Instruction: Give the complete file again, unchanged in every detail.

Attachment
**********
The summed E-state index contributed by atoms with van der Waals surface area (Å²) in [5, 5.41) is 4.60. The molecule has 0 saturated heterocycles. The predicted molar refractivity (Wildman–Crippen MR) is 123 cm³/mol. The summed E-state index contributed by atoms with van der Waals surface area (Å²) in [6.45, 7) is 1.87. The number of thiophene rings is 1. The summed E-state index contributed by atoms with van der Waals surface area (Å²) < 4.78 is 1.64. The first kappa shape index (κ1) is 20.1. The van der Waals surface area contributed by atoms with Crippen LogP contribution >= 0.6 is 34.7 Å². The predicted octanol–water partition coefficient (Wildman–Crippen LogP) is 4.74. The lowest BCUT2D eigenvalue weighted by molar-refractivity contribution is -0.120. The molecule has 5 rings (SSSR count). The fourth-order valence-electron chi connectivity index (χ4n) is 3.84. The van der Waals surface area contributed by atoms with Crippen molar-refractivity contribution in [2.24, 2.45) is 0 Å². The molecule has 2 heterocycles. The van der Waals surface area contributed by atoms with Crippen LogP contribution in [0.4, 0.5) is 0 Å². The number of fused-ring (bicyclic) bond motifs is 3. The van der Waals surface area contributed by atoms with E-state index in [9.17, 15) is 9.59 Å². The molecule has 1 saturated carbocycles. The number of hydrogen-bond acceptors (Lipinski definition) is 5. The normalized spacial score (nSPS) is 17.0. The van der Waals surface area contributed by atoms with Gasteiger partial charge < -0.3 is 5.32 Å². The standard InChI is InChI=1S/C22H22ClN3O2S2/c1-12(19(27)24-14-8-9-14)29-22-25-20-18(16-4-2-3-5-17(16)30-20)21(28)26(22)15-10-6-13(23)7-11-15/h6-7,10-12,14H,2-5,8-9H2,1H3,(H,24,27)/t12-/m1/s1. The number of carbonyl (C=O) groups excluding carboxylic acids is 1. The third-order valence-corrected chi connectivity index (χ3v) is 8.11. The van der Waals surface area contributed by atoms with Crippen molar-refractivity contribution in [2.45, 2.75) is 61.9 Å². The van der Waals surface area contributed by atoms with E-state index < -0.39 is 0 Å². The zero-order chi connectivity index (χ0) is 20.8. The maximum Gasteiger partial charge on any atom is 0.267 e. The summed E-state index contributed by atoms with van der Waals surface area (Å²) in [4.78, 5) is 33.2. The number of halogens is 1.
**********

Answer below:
The summed E-state index contributed by atoms with van der Waals surface area (Å²) in [5, 5.41) is 4.60. The molecule has 0 saturated heterocycles. The predicted molar refractivity (Wildman–Crippen MR) is 123 cm³/mol. The summed E-state index contributed by atoms with van der Waals surface area (Å²) in [6.45, 7) is 1.87. The number of thiophene rings is 1. The summed E-state index contributed by atoms with van der Waals surface area (Å²) < 4.78 is 1.64. The first kappa shape index (κ1) is 20.1. The van der Waals surface area contributed by atoms with Crippen LogP contribution >= 0.6 is 34.7 Å². The predicted octanol–water partition coefficient (Wildman–Crippen LogP) is 4.74. The lowest BCUT2D eigenvalue weighted by molar-refractivity contribution is -0.120. The molecule has 5 rings (SSSR count). The fourth-order valence-electron chi connectivity index (χ4n) is 3.84. The van der Waals surface area contributed by atoms with Crippen molar-refractivity contribution in [2.24, 2.45) is 0 Å². The molecule has 2 heterocycles. The van der Waals surface area contributed by atoms with Crippen LogP contribution in [0.4, 0.5) is 0 Å². The number of fused-ring (bicyclic) bond motifs is 3. The van der Waals surface area contributed by atoms with E-state index in [9.17, 15) is 9.59 Å². The molecule has 1 saturated carbocycles. The number of hydrogen-bond acceptors (Lipinski definition) is 5. The normalized spacial score (nSPS) is 17.0. The van der Waals surface area contributed by atoms with Gasteiger partial charge < -0.3 is 5.32 Å². The standard InChI is InChI=1S/C22H22ClN3O2S2/c1-12(19(27)24-14-8-9-14)29-22-25-20-18(16-4-2-3-5-17(16)30-20)21(28)26(22)15-10-6-13(23)7-11-15/h6-7,10-12,14H,2-5,8-9H2,1H3,(H,24,27)/t12-/m1/s1. The number of carbonyl (C=O) groups excluding carboxylic acids is 1. The third-order valence-corrected chi connectivity index (χ3v) is 8.11. The van der Waals surface area contributed by atoms with Crippen molar-refractivity contribution in [2.45, 2.75) is 61.9 Å². The van der Waals surface area contributed by atoms with E-state index < -0.39 is 0 Å². The zero-order chi connectivity index (χ0) is 20.8. The maximum Gasteiger partial charge on any atom is 0.267 e. The summed E-state index contributed by atoms with van der Waals surface area (Å²) in [4.78, 5) is 33.2. The number of halogens is 1.